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Health Care Is a Right, Not a Privilege

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Author Topic: Health Care Is a Right, Not a Privilege  (Read 1284 times)
Whitney
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« Reply #60 on: July 20, 2009, 04:33:54 pm »

Sam Stein
stein@huffingtonpost.com | HuffPost Reporting


Steele Calls Obama Health Care Socialism, Agrees This His Waterloo



First Posted: 07-20-09 10:19 AM | Updated: 07-20-09 01:48 PM


Asked on Monday whether President Barack Obama's plan for health care reform represented socialism, RNC Chairman Michael Steele didn't waste words.
"Yes," he declared, "next question."
In a speech that even he admitted was meant to be more about politics than policy, Steele issued a whole host of similar accusations, with the type of rhetorical flourishes for which he is well known. At the end of the address he was asked by the Huffington Post whether he agreed with Sen. Jim DeMint's (R-S.C.) assessment that health care reform could be Obama's Waterloo -- a chance for the Republican Party to break the president politically. "I think that's a good way to put it," he responded.
Earlier in the address he was equally biting. "This is unprecedented government intrusion into the private sector," Steele said. "Period. And you can sweeten that anyway you want but it still tastes bitter."
"Mr. President, you are putting your party's entire big-government wish list on America's credit card," he offered at an earlier point, "But that card comes with a bill. It is more debt our children will have to pay because this reckless administration has an unrestrainable urge to splurge."
Roughly thirty times in his half-hour speech, Steele accused Obama of "experimenting" with America's health care, pursuing a government-dominated approach that would bankrupt the country without reforming the system. The RNC Chairman also announced a new website -- www.barackobamaexperiment.com -- and a new advertising campaign that the committee is launching on Monday.
The president wasn't the only target. Democratic leadership also found itself on the receiving end of acid-tongued Steele sound bite.
"We all remember Harry and Louise," the RNC Chairman said. "Harry and Louise helped save us from Hillary Clinton's health care experiment in 1994. This year, Harry and Louise have been replaced by another couple -- [Senate Majority Leader] Harry Reid and [House Speaker] Nancy Pelosi. Harry and Nancy aren't really doctors...but they are playing doctor in Washington, experimenting with health care, insisting on a big government takeover."

Even the Blue Dog Democrats -- who have been publicly skeptical of the president's health care proposals and could be the lawmakers who help Republicans derail reform in the House -- found themselves besieged by the RNC Chair.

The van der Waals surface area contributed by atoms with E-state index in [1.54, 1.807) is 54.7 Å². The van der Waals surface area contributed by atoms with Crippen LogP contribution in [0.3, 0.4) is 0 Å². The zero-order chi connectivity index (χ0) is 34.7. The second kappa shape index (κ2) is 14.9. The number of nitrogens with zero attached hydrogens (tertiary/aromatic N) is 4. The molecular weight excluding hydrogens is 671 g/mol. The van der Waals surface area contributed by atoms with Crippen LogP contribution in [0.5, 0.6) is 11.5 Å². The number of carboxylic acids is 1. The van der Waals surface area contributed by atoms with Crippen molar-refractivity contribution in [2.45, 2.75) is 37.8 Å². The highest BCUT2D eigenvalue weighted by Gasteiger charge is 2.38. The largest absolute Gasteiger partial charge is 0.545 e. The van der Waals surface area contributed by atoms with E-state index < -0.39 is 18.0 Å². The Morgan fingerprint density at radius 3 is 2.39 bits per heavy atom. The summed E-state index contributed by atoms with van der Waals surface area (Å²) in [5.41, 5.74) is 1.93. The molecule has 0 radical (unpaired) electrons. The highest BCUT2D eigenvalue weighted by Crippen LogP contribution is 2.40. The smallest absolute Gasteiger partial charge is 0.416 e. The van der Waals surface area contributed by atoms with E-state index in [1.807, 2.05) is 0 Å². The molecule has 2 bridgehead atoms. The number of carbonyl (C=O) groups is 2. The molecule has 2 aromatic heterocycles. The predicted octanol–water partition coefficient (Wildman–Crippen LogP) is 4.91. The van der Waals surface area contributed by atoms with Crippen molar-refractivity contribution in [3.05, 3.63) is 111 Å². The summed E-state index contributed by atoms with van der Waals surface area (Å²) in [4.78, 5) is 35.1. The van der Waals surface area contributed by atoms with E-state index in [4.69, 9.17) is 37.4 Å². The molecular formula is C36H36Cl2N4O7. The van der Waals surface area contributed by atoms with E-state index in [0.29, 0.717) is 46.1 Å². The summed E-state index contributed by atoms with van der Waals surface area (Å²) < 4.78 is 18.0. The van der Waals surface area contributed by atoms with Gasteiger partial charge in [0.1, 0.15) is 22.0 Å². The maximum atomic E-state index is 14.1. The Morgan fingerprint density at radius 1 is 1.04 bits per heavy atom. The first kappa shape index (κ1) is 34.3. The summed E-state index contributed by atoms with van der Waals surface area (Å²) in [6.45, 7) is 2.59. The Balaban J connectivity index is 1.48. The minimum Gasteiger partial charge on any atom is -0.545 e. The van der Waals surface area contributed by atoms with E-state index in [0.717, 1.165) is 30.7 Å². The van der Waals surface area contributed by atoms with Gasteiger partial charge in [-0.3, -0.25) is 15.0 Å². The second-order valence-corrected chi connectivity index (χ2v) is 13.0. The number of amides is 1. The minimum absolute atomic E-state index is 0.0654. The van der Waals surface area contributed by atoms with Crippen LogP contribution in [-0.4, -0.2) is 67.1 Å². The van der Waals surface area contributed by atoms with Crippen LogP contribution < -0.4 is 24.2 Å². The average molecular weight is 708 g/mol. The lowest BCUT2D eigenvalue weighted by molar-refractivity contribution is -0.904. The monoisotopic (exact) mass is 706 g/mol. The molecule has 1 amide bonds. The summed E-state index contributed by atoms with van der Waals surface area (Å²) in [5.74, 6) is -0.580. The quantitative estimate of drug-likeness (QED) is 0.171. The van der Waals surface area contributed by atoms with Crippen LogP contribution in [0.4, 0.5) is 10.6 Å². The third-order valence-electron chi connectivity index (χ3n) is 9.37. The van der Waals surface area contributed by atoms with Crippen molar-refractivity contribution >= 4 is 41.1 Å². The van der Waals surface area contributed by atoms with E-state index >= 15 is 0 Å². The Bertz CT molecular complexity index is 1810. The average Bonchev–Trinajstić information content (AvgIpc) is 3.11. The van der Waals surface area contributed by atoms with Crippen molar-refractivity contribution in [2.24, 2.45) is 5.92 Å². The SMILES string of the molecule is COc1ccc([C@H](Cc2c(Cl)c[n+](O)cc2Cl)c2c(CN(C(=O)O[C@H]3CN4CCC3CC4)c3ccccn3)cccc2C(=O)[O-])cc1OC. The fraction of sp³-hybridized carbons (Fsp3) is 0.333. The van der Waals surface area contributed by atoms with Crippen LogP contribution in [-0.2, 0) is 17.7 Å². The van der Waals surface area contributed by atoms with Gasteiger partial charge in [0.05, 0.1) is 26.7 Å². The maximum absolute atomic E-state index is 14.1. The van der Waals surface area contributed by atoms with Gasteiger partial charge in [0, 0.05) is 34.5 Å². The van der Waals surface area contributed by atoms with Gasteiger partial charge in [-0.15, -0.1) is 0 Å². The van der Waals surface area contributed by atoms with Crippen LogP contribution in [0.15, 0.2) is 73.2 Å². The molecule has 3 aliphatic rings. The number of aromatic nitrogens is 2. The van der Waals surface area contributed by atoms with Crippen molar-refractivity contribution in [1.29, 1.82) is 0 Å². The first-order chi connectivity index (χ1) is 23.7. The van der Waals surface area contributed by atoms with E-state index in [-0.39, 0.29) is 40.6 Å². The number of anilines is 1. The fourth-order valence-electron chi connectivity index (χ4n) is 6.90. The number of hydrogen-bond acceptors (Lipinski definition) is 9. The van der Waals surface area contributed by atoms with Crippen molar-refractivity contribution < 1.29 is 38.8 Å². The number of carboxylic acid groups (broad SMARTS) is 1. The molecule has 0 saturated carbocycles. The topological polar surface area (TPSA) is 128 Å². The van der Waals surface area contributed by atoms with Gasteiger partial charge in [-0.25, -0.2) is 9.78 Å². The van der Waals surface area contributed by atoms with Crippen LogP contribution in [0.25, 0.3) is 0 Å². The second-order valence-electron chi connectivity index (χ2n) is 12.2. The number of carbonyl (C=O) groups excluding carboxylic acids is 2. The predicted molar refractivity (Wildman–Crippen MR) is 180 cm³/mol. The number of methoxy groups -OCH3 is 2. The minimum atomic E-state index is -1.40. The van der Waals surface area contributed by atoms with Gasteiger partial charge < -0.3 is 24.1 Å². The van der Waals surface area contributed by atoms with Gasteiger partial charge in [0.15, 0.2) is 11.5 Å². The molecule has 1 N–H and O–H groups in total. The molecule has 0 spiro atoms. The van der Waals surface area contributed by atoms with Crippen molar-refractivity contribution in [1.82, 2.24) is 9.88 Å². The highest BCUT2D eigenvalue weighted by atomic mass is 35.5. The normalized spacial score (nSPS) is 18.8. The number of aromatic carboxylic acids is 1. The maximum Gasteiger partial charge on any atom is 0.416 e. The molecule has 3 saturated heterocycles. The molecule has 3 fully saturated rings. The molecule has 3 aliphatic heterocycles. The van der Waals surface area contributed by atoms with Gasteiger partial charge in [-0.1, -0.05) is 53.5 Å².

"Back in 1994, when Hillary Clinton tried to jam a massive health care bill down Congress' throat, Sen. Bob Kerrey of Nebraska, a highly respected Democrat, gave a speech on the Senate floor in which he flatly stated that he would not vote for a bill, which did not have Republican support," Steele said. "I am waiting for a Democrat--any Democrat--to show that sort of courage today. And please do not mention the Blue Dogs to me. Their press releases may talk about fiscal responsibility but, in the end, they have been Nancy Pelosi's most reliable voting bloc."
Speaking before a half-empty room at the National Press Club, Steele, at times, treated the event as if it were a presidential campaign rally, even flipping Obama's main slogan on him. "Candidate Obama promised change," he said. "President Obama is conducting an experiment."
But his address was short on details. Pressed repeatedly during the question and answer session why the GOP had not actually released its plan for health care reform -- and then on specific policy proposals -- Steele demurred to his GOP colleagues in Congress.
"Look I don't do policy," he said. "I'm not a legislator. My point in coming here was to establish a tone."
He even grew a bit snippy with the press when he was asked whether the health care reform debate had already been "litigated" in the 2008 election. "Yeah, we lost the last election so that means we shut up?" he asked. "That's a serious question?" he added, somewhat incredulously.
In the end, the majority of scorn was saved for the president, who Steele accused of playing "Russian roulette" with the American economy. The White House is ignoring the greatness of the current health care system, the RNC Chair insisted. The president was operating blind in trying to craft reform. And he wasn't making the serious efforts at bipartisanship that were promised during the election.
"We like coming down to the White House and having a beer and watching a game," Steele said, "but someone is going to lose a health care opportunity if we don't do this right."
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Whitney